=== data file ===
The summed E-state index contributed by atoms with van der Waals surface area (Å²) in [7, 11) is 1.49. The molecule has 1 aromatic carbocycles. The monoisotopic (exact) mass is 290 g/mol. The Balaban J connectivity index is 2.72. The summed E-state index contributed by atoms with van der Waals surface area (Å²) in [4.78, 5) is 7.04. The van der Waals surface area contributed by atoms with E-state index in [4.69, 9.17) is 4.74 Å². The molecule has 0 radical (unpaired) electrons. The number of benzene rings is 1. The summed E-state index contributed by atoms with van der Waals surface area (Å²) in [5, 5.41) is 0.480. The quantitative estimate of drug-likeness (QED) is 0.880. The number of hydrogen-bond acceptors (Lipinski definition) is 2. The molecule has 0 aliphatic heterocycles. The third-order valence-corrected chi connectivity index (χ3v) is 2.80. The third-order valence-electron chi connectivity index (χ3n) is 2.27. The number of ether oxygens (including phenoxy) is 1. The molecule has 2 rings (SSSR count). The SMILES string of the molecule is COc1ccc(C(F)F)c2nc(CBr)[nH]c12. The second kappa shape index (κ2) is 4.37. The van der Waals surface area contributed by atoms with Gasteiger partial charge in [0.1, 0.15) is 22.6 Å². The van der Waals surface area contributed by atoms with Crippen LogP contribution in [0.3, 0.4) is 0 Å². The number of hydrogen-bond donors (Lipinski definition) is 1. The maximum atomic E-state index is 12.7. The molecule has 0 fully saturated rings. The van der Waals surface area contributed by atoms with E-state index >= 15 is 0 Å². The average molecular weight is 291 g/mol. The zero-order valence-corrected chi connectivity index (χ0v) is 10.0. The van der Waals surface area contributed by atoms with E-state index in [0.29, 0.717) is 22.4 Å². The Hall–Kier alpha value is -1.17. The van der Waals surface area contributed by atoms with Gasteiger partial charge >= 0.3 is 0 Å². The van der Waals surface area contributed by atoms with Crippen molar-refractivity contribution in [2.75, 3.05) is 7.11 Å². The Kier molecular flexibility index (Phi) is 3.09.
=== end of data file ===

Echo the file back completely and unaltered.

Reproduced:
The summed E-state index contributed by atoms with van der Waals surface area (Å²) in [7, 11) is 1.49. The molecule has 1 aromatic carbocycles. The monoisotopic (exact) mass is 290 g/mol. The Balaban J connectivity index is 2.72. The summed E-state index contributed by atoms with van der Waals surface area (Å²) in [4.78, 5) is 7.04. The van der Waals surface area contributed by atoms with E-state index in [4.69, 9.17) is 4.74 Å². The molecule has 0 radical (unpaired) electrons. The number of benzene rings is 1. The summed E-state index contributed by atoms with van der Waals surface area (Å²) in [5, 5.41) is 0.480. The quantitative estimate of drug-likeness (QED) is 0.880. The number of hydrogen-bond acceptors (Lipinski definition) is 2. The molecule has 0 aliphatic heterocycles. The third-order valence-corrected chi connectivity index (χ3v) is 2.80. The third-order valence-electron chi connectivity index (χ3n) is 2.27. The number of ether oxygens (including phenoxy) is 1. The molecule has 2 rings (SSSR count). The SMILES string of the molecule is COc1ccc(C(F)F)c2nc(CBr)[nH]c12. The second kappa shape index (κ2) is 4.37. The van der Waals surface area contributed by atoms with Gasteiger partial charge in [0.1, 0.15) is 22.6 Å². The van der Waals surface area contributed by atoms with Crippen LogP contribution in [0.3, 0.4) is 0 Å². The number of hydrogen-bond donors (Lipinski definition) is 1. The maximum atomic E-state index is 12.7. The molecule has 0 fully saturated rings. The van der Waals surface area contributed by atoms with E-state index >= 15 is 0 Å². The average molecular weight is 291 g/mol. The zero-order valence-corrected chi connectivity index (χ0v) is 10.0. The van der Waals surface area contributed by atoms with E-state index in [0.29, 0.717) is 22.4 Å². The Hall–Kier alpha value is -1.17. The van der Waals surface area contributed by atoms with Gasteiger partial charge >= 0.3 is 0 Å². The van der Waals surface area contributed by atoms with Crippen molar-refractivity contribution in [2.75, 3.05) is 7.11 Å². The Kier molecular flexibility index (Phi) is 3.09.